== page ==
North Westwood Neighborhood Council to hold fully mail-in election
The North Westwood Neighborhood Council is holding its biennial election on May 11. Voters must request absentee ballots and send them by election day. (Ashley Kenney/Assistant Photo editor)
April 27, 2021 6:12 p.m.
The North Westwood Neighborhood Council’s first entirely mail-in election in May may result in higher voter turnout but has also created candidate registration issues.
The NWWNC represents UCLA and Westwood in the Los Angeles City Council. It holds elections every two years. Any individual who is 16 or older and lives, works, owns a property or business, or has substantial local commitment in North Westwood is eligible to vote. All UCLA students, including those who are not legal U.S. residents, are eligible to vote as well.
In response to the COVID-19 pandemic, the Los Angeles City Clerk substituted in-person voting with mail-in ballots. Voters must request a ballot by May 4 and ballots will be accepted until May 21 if they are postmarked by May 11, election day.
Ann-Marie Holman, the public information officer for the Los Angeles City Department of Neighborhood Empowerment, said implementing mail-in ballots was the only way to carry out the regular two-year election cycle with social distancing measures in place.
Certain neighborhood council districts that have held elections in the past year benefited from pandemic-related changes, such as virtual meeting platforms, and have seen an increase in voter turnout, Holman said.
“If you look systemwide, voter numbers are up because it’s easier,” she said. “What would happen before was if you were not available on a Saturday or weekday evening, there was no way to vote absentee.”
Despite prospects of higher voter turnout in the district, Michael Skiles, president of the NWWNC, said the city clerk had issues registering candidates on the ballot.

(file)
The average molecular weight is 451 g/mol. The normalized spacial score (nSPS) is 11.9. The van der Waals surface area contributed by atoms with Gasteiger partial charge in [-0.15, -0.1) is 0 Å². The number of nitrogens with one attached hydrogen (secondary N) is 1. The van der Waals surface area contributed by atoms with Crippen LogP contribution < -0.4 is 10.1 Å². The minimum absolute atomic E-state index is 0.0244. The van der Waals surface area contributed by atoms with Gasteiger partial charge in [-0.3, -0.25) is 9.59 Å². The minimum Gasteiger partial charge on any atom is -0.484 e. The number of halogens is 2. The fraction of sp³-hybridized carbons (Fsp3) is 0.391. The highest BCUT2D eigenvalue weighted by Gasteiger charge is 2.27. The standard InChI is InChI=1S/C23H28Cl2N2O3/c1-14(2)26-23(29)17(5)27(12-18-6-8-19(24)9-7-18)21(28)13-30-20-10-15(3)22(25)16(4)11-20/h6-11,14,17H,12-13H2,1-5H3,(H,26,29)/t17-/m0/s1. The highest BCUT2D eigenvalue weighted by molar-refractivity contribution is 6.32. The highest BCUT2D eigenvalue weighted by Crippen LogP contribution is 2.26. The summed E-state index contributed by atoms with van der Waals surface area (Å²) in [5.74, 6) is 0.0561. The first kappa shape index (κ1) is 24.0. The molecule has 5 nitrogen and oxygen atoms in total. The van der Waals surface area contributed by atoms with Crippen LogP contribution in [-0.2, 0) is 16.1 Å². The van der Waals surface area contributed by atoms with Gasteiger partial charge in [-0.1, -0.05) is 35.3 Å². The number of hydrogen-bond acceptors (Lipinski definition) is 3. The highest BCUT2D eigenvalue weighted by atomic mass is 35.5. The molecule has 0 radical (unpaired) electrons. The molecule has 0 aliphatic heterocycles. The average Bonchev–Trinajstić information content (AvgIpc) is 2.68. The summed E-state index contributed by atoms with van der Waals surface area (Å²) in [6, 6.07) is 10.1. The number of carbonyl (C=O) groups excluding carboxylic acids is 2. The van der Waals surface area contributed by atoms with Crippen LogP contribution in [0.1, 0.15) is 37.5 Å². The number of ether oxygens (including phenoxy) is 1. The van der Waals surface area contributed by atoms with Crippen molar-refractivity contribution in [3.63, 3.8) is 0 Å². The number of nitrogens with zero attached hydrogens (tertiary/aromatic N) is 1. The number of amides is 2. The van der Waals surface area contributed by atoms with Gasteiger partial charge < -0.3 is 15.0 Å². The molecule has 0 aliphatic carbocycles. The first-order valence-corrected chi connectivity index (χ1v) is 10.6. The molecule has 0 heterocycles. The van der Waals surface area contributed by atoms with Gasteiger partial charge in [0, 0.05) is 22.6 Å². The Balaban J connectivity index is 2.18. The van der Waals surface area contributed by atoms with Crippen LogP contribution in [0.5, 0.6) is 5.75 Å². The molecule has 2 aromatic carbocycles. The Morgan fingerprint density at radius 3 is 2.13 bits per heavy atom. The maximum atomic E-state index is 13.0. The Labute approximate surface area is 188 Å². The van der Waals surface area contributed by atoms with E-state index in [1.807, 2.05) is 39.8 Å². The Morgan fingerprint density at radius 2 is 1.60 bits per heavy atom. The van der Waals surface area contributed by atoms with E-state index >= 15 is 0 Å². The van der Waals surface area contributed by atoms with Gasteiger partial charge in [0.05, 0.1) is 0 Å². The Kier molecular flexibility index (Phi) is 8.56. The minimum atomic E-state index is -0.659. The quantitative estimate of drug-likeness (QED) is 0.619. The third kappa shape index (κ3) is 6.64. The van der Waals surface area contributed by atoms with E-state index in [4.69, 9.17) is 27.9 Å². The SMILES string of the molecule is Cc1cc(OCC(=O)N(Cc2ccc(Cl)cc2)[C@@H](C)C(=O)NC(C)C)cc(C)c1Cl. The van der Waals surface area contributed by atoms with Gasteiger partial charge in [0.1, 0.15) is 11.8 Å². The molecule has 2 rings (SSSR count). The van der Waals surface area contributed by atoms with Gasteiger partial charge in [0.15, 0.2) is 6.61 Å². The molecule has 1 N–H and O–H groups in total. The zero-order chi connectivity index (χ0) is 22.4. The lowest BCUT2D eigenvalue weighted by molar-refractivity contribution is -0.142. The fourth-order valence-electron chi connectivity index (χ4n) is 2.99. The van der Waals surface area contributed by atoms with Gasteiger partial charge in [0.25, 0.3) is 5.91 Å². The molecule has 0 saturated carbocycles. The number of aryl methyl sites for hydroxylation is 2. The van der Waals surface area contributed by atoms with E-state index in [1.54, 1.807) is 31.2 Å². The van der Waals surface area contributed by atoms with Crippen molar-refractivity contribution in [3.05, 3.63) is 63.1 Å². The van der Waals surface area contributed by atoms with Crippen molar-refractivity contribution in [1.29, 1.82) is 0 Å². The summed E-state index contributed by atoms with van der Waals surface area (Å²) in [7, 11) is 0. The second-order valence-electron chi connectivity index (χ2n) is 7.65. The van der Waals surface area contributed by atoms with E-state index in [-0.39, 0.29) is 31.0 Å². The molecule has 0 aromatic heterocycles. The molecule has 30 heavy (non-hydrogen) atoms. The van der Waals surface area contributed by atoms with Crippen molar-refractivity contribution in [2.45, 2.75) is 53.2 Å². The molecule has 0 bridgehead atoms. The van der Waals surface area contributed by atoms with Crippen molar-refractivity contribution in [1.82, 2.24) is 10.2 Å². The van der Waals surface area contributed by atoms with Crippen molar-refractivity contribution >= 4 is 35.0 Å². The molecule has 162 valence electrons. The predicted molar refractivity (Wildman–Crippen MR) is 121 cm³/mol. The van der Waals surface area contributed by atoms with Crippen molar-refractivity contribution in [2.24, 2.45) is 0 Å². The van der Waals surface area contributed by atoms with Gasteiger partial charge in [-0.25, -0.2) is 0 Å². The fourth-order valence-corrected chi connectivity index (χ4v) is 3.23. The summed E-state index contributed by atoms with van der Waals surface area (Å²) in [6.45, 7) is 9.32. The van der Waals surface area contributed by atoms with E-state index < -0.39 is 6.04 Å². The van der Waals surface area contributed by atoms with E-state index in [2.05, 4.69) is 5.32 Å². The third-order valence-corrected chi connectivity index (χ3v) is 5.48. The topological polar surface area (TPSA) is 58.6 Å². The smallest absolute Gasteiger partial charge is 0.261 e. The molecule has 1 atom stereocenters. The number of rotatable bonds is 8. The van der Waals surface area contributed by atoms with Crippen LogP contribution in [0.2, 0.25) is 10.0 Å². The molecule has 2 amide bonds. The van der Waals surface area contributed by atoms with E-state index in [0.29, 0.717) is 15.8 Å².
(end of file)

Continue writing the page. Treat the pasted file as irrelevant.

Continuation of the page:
The city clerk’s office did not certify six NWWNC board candidates this election cycle, and they were subsequently not notified of their rejection by the city clerk, Skiles said.
In a letter addressed to the Office of the City Clerk, the NWWNC Elections Committee expressed concern for the potentially grave consequences the exclusions could have on civic engagement.
“Six people who wanted to serve the community in this capacity were effectively disenfranchised,” Skiles said. “These candidates should have been notified by the city clerk – because they didn’t find the documentation sufficient – … to give them a chance to remedy it rather than just disqualify them.”
However, Skiles said the six individuals who intended to run can be appointed during the first NWWNC meeting in the upcoming term after the election, as their seats are currently uncontested.
“Anybody who qualifies for the seats will be allowed to apply … and the council can choose to appoint them or somebody else at the council’s first meeting,” he said.
Andrew Lewis, the incumbent candidate of the General Resident Stakeholder seat, said he encourages students who are concerned about issues such as housing affordability and transportation to vote.
“Almost all large issues that affect students … we opine on, issue recommendations and send community impact statements,” Lewis said. “Hopefully our council can have a hand in helping out the community where it needs help, where UCLA can’t or won’t step up, or the city of LA can’t or won’t step up.”